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dark states fluorescence of naphthalimide phenothiazine dyad

已有 626 次阅读 2023-8-9 18:00 |系统分类:论文交流

​The effect of dark states on the intersystem crossing and thermally activated delayed fluorescence of naphthalimide-phenothiazine dyads

  1. Liyuan Cao‡1, Xi Liu‡2, Xue Zhang‡1, Jianzhang Zhao*1, Fabiao Yu*3 and Yan Wan*2

1State Key Laboratory of Fine Chemicals, Frontier Science Center for Smart Materials, School of Chemical Engineering, Dalian University of Technology, 2 Ling Gong Road, Dalian, 116024, P. R. China

2College of Chemistry, Beijing Normal University, Beijing 100875, P. R. China

3Key Laboratory of Hainan Trauma and Disaster Rescue, The First Affiliated Hospital of Hainan Medical University, Hainan Medical University, Haikou 571199, P. R. China

Corresponding author email ‡ Equal contributors

Associate Editor: C. Stephenson
Beilstein J. Org. Chem. 2023, 19, 1028–1046. https://doi.org/10.3762/bjoc.19.79
Received 21 Apr 2023Accepted 07 Jul 2023Published 19 Jul 2023

A non-peer-reviewed version of this article has been posted as a preprint https://doi.org/10.3762/bxiv.2023.18.v1


A series of 1,8-naphthalimide (NI)-phenothiazine (PTZ) electron donor–acceptor dyads were prepared to study the thermally activated delayed fluorescence (TADF) properties of the dyads, from a point of view of detection of the various transient species. The photophysical properties of the dyads were tuned by changing the electron-donating and the electron-withdrawing capability of the PTZ and NI moieties, respectively, by oxidation of the PTZ unit, or by using different aryl substituents attached to the NI unit. This tuning effect was manifested in the UV–vis absorption and fluorescence emission spectra, e.g., in the change of the charge transfer absorption bands. TADF was observed for the dyads containing the native PTZ unit, and the prompt and delayed fluorescence lifetimes changed with different aryl substituents on the imide part. In polar solvents, no TADF was observed. For the dyads with the PTZ unit oxidized, no TADF was observed as well. Femtosecond transient absorption spectra showed that the charge separation takes ca. 0.6 ps, and admixtures of locally excited (3LE) state and charge separated (1CS/3CS) states formed (in n-hexane). The subsequent charge recombination from the 1CS state takes ca. 7.92 ns. Upon oxidation of the PTZ unit, the beginning of charge separation is at 178 fs and formation of 3LE state takes 4.53 ns. Nanosecond transient absorption (ns-TA) spectra showed that both 3CS and 3LE states were observed for the dyads showing TADF, whereas only 3LE or 3CS states were observed for the systems lacking TADF. This is a rare but unambiguous experimental evidence that the spin–vibronic coupling of 3CS/3LE states is crucial for TADF. Without the mediating effect of the 3LE state, no TADF is resulted, even if the long-lived 3CS state is populated (lifetime τCS ≈ 140 ns). This experimental result confirms the 3CS → 1CS reverse intersystem crossing (rISC) is slow, without coupling with an approximate 3LE state. These studies are useful for an in-depth understanding of the photophysical mechanisms of the TADF emitters, as well as for molecular structure design of new electron donor–acceptor TADF emitters.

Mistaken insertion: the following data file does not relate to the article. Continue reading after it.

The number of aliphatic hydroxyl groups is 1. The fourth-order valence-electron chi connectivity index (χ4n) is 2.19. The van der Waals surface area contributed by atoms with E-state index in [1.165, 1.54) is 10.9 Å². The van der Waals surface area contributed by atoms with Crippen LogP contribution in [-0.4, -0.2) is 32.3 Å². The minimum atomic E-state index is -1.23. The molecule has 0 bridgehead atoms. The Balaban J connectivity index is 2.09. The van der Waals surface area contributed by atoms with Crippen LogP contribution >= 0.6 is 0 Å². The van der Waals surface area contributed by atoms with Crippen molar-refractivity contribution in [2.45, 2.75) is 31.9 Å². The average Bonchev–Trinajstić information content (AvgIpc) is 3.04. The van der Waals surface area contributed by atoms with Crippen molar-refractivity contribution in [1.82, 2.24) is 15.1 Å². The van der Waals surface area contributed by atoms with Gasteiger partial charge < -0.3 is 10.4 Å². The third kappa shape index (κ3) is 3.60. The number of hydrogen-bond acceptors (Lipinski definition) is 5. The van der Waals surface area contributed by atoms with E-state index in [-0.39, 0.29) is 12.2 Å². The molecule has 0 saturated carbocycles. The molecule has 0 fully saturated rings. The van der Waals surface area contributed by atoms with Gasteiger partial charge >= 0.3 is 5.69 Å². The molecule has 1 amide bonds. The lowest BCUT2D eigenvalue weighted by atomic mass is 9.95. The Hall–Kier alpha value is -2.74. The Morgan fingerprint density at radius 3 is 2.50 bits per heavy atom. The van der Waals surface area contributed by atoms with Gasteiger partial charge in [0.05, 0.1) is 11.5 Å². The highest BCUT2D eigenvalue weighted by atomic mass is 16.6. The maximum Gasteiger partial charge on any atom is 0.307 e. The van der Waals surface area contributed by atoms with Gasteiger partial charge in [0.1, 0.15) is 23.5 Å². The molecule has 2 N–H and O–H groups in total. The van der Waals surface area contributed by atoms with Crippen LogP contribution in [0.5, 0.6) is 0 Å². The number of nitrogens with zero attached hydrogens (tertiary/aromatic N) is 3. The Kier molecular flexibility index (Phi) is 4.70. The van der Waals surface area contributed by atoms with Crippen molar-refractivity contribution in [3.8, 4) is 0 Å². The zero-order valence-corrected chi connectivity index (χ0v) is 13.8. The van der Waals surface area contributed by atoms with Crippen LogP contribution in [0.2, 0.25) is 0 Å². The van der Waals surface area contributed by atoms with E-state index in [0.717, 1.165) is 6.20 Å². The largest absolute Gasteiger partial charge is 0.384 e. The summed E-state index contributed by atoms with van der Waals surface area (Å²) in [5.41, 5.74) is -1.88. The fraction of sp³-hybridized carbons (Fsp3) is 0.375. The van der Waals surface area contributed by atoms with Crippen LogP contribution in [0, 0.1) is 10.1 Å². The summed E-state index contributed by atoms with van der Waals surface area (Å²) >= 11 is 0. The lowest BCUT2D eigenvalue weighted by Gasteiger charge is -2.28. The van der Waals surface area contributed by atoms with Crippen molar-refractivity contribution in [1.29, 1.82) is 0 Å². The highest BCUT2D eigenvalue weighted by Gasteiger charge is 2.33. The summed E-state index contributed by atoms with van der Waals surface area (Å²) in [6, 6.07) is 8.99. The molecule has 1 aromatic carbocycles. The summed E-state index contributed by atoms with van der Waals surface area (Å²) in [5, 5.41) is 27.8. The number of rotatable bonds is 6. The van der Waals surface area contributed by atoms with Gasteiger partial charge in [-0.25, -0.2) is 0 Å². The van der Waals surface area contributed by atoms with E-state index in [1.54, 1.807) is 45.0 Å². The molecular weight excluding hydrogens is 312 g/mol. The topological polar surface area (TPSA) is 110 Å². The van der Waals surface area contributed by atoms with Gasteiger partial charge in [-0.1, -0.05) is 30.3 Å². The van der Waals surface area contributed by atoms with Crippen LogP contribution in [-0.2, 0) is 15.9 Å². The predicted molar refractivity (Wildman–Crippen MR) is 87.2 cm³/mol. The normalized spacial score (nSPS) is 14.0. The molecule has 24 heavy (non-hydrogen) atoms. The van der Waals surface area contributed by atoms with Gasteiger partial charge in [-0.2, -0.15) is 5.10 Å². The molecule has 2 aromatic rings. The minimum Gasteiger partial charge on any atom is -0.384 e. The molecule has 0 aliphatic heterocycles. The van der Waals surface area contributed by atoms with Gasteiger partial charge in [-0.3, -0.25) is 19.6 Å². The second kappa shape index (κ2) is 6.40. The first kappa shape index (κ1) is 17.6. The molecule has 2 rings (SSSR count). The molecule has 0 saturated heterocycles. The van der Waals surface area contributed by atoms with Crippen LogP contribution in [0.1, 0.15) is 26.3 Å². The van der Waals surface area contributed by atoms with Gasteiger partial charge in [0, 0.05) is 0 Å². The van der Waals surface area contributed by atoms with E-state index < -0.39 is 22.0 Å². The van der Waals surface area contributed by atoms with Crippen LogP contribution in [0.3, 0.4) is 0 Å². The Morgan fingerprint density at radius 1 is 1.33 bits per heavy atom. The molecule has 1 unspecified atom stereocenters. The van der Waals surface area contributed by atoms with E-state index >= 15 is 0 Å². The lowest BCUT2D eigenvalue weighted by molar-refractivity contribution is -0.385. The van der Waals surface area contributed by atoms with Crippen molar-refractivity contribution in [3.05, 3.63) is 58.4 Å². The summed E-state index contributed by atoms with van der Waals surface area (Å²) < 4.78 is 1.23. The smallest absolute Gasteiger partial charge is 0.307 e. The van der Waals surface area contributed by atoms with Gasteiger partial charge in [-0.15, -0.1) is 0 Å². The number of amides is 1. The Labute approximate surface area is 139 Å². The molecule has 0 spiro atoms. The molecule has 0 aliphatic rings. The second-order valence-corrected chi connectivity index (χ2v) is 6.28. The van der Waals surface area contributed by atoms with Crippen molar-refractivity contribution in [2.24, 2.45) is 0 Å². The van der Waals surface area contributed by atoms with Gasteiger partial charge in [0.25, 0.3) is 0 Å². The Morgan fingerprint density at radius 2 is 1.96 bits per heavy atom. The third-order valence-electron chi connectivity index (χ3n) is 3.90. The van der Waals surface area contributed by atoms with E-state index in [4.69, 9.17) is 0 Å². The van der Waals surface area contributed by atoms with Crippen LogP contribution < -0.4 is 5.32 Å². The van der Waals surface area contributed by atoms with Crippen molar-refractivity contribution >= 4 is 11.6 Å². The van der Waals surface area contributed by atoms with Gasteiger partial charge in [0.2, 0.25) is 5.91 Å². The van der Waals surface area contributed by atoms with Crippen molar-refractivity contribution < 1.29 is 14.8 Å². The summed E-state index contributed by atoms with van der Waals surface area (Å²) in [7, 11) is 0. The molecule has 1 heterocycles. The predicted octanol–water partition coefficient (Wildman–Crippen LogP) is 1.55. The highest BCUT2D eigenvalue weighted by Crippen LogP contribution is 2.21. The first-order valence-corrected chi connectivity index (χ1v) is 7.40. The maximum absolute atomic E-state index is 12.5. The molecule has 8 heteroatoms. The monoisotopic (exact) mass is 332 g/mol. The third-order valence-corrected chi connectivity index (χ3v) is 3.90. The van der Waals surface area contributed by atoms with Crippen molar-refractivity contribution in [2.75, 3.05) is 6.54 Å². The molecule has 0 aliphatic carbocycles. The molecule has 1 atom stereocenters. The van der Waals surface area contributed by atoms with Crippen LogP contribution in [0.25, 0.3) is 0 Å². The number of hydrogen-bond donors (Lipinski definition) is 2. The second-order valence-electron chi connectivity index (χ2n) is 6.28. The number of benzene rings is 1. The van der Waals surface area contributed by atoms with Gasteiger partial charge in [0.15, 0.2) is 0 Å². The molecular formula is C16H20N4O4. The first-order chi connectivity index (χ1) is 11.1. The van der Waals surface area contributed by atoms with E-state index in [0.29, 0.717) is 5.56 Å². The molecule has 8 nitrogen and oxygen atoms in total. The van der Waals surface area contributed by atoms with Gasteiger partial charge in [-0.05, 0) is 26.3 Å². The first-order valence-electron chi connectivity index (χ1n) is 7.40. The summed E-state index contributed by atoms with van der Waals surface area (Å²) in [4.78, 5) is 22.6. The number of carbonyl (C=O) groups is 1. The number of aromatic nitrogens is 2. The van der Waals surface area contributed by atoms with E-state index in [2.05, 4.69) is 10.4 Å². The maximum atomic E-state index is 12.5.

Keywords: charge-transferelectron donorintersystem crossingTADFtriplet state


Scheme 1: Synthesis of the compounds. Conditions: (a) 4-fluoroaniline, acetic acid, N2, reflux, 7 h, yield: 72%; (b) phenothiazine, sodium tert-butoxide, dry toluene, tri-tert-butylphosphine tetrafluoroborate, Pd(OAc)2, 120 °C, 8 h, yield: 15%; (c) H2O2 (30%), CH3COOH, 40 °C, 1 h, yield: 76%; (d) aniline, acetic acid, N2, reflux, 7 h; yield: 89%; (e) similar to step (b), yield: 52%; (f) similar to step (c), yield: 82%; (g) p-toluidine, acetic acid, N2, reflux, 7 h, yield: 83%; (h) similar to step (b), yield: 80%; (i) p-anisidine, acetic acid, N2, reflux, 7 h, yield: 75%; (j) similar to step (b), yield: 22%.


Figure 1: UV–vis absorption spectra of (a) NI-PTZ-FNI-PTZ-PhNI-PTZ-CH3NI-PTZ-OCH3, and NI-PTZ-C5 and (b) NI-PTZ-F-ONI-PTZ-Ph-O, and NI-PTZ-C5-O in n-hexane (HEX), c = 1.0 × 10−5 M, 20 °C.


Figure 2: Fluorescence spectra of the dyads. (a) NI-PTZ-F, (b) NI-PTZ-Ph, (c) NI-PTZ-CH3, (d) NI-PTZ-OCH3, (e) NI-P-Z-F-O, and (f) NI-PTZ-Ph-O in different solvents. The solvents used were: CHX, HEX, toluene (TOL) and acetonitrile (ACN). Optically-matched solutions were used, A = 0.107, λex = 310 nm, 20 °C.


Figure 3: Fluorescence spectra of the dyads. (a) NI-PTZ-F, (b) NI-PTZ-Ph, (c) NI-PTZ-CH3, (d) NI-PTZ-OCH3, (e) NI-PTZ-F-O, and (f) NI-PTZ-Ph-O in HEX under different atmospheres (N2, air). Optically-matched solutions were used, A = 0.107, λex = 310 nm, 20 °C.